Liqueurs

 

Offer a Sincere Greeting

As a Bartender dealing with a guest you have never met before, you must never appear surly or agitated, no matter what has happened in your personal life. A sincere hello must always be offered, remember: the money the customer spends pays your wage.

Make Sure You Know Everything

You are only as good as what you know. Every bar offers products and talents which are unavailable in most other places. Know all the products that you stock. Understand what the differences between products and techniques are. Learn all new products as they arrive. Be complete on your cocktail knowledge. Train yourself continually. Be motivated.

Up sell Knowledgeably

Offer customers alternatives. If you’re knowledgeable, it won’t sound like you’re up-selling. (‘Have you tried Blanton’s, it’s a rich single barrel bourbon’, etc). Knowledge when up-selling makes the customer trust your judgement, and more willing to be up-sold to.

Rum

 

Be Efficient

Whether it be for drinks, service or acknowledgement, efficiency is key. Never slow down a drinks preparation by carrying on a conversation with a colleague.  Get your priorities straight: take the order, make the drinks then sell the drinks. Remember you have two hands (and forearms). Make drinks in front of the guest whenever possible.

Be Organised

Continuously going back to a guest to re-check an order is highly inefficient. No-one expects you to remember dozens of orders. But you should be able to handle two different orders for mixed drinks. As you are waiting for a customer to hand over their card or pay, look up and ask the next guest what their order is. Organisation is the keyword.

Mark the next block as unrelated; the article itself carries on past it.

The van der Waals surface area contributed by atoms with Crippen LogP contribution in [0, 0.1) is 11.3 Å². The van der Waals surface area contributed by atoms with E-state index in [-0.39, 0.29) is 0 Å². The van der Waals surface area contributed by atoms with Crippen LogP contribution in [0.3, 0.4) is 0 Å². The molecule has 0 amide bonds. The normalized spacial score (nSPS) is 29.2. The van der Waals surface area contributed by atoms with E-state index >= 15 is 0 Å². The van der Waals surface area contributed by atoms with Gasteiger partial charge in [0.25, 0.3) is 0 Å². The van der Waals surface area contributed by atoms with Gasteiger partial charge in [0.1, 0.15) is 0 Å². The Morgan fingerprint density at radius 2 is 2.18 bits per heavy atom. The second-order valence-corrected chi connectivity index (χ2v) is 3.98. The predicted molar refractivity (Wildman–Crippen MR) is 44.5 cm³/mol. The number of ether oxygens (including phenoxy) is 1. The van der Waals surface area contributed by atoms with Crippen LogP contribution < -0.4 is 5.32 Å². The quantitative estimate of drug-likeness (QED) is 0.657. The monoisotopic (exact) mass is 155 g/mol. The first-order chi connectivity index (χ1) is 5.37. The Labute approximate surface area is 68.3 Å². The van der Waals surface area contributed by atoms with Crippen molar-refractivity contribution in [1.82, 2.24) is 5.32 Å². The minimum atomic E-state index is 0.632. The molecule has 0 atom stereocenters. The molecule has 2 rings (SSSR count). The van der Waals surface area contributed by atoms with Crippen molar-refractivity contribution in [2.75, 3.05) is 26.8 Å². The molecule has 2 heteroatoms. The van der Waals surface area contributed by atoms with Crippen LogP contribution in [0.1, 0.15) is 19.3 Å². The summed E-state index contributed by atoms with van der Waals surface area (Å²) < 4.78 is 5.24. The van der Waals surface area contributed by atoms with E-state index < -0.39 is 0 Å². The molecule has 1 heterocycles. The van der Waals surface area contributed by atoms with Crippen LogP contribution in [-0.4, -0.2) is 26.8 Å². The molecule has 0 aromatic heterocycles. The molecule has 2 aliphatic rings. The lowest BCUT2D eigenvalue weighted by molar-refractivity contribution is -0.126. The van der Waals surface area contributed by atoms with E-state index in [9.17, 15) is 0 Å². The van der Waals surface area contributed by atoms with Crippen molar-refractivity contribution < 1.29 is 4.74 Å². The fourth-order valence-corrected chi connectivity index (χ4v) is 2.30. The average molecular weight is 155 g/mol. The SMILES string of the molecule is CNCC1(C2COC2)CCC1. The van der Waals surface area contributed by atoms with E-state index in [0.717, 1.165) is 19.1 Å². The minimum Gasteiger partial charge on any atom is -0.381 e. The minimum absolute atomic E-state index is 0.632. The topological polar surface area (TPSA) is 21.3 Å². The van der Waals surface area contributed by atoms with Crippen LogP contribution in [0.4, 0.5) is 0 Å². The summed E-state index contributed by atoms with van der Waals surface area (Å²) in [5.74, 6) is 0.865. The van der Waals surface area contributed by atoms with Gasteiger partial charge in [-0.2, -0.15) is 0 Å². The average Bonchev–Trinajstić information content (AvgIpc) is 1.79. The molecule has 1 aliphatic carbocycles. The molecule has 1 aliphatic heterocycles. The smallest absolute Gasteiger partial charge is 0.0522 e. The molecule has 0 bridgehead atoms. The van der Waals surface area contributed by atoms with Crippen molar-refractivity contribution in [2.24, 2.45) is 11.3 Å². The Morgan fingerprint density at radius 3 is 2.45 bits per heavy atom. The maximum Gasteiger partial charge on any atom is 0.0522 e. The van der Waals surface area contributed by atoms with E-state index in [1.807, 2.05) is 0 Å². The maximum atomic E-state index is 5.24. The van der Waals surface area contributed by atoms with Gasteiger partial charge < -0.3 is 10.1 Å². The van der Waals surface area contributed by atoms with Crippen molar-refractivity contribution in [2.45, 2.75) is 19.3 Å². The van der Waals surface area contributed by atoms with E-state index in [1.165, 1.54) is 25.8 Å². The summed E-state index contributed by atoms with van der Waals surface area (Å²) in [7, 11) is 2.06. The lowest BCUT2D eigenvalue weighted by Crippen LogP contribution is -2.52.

Be Technically Proficient

Be professional and technically perfect. Work on your methods. Get your pouring exactly right. Understand how to shake drinks, how to stir, how to serve. You are a professional firstly and a showman secondly.

 

whisky tasting

 

Prioritise

Certain drinks deteriorate the longer you leave them standing, it is therefore imperative that you organise multiple orders in a systematic way. The long ice filled drinks first, the shorter drinks next, and the martinis last.  A long drink can sit at the bar for longer before it is unservable than a martini, which begins to warm immediately.

Secure Payment Immediately

Secure the payment as soon as possible. It is perfectly polite to ask, ‘Will you be running a tab?’, and if the answer is no, hand over the bill.

Check back on the guest and talk

Are their glasses getting empty? Do they want another drink? How did they like your recommendation? They will be pleasantly surprised. Create a friendly atmosphere, talk to the guests. Talk to them about drinks. Keep an eye on their drinks. Friendliness and conversation are welcome from a Bartender, but avoid long, involved conversations with guests that may interfere with service to other guests.